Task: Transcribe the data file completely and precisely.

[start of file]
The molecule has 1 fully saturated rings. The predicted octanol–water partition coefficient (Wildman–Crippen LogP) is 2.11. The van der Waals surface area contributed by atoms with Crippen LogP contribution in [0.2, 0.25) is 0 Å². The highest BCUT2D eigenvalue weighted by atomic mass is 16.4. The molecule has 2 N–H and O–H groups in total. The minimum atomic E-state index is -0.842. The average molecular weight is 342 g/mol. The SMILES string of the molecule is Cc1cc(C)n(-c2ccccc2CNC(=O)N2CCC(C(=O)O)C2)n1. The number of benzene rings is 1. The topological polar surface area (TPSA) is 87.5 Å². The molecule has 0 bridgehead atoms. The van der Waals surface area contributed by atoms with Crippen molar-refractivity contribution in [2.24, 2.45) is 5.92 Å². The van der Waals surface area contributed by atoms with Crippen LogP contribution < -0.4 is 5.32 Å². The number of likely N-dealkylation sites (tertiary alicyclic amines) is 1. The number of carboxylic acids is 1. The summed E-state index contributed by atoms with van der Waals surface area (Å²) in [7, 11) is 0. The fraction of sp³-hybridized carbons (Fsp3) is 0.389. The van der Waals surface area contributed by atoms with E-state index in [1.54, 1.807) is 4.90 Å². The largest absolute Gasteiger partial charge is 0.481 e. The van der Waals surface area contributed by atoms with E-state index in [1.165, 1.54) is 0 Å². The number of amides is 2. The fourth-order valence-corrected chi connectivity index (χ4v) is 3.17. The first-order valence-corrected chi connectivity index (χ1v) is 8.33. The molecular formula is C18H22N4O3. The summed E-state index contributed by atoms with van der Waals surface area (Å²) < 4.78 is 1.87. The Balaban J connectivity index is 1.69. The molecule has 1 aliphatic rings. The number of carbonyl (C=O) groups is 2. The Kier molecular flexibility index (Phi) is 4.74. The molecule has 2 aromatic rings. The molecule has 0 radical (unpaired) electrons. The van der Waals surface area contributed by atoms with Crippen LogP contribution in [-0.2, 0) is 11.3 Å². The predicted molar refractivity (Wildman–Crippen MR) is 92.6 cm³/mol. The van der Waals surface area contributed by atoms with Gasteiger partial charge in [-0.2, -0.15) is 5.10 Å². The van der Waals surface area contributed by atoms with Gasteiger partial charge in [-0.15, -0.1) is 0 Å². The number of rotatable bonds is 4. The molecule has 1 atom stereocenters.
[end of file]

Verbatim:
The molecule has 1 fully saturated rings. The predicted octanol–water partition coefficient (Wildman–Crippen LogP) is 2.11. The van der Waals surface area contributed by atoms with Crippen LogP contribution in [0.2, 0.25) is 0 Å². The highest BCUT2D eigenvalue weighted by atomic mass is 16.4. The molecule has 2 N–H and O–H groups in total. The minimum atomic E-state index is -0.842. The average molecular weight is 342 g/mol. The SMILES string of the molecule is Cc1cc(C)n(-c2ccccc2CNC(=O)N2CCC(C(=O)O)C2)n1. The number of benzene rings is 1. The topological polar surface area (TPSA) is 87.5 Å². The molecule has 0 bridgehead atoms. The van der Waals surface area contributed by atoms with Crippen molar-refractivity contribution in [2.24, 2.45) is 5.92 Å². The van der Waals surface area contributed by atoms with Crippen LogP contribution < -0.4 is 5.32 Å². The number of likely N-dealkylation sites (tertiary alicyclic amines) is 1. The number of carboxylic acids is 1. The summed E-state index contributed by atoms with van der Waals surface area (Å²) in [7, 11) is 0. The fraction of sp³-hybridized carbons (Fsp3) is 0.389. The van der Waals surface area contributed by atoms with E-state index in [1.54, 1.807) is 4.90 Å². The largest absolute Gasteiger partial charge is 0.481 e. The van der Waals surface area contributed by atoms with E-state index in [1.165, 1.54) is 0 Å². The number of amides is 2. The fourth-order valence-corrected chi connectivity index (χ4v) is 3.17. The first-order valence-corrected chi connectivity index (χ1v) is 8.33. The molecular formula is C18H22N4O3. The summed E-state index contributed by atoms with van der Waals surface area (Å²) < 4.78 is 1.87. The Balaban J connectivity index is 1.69. The molecule has 1 aliphatic rings. The number of carbonyl (C=O) groups is 2. The Kier molecular flexibility index (Phi) is 4.74. The molecule has 2 aromatic rings. The molecule has 0 radical (unpaired) electrons. The van der Waals surface area contributed by atoms with Crippen LogP contribution in [-0.2, 0) is 11.3 Å². The predicted molar refractivity (Wildman–Crippen MR) is 92.6 cm³/mol. The van der Waals surface area contributed by atoms with Gasteiger partial charge in [-0.2, -0.15) is 5.10 Å². The van der Waals surface area contributed by atoms with Gasteiger partial charge in [-0.15, -0.1) is 0 Å². The number of rotatable bonds is 4. The molecule has 1 atom stereocenters.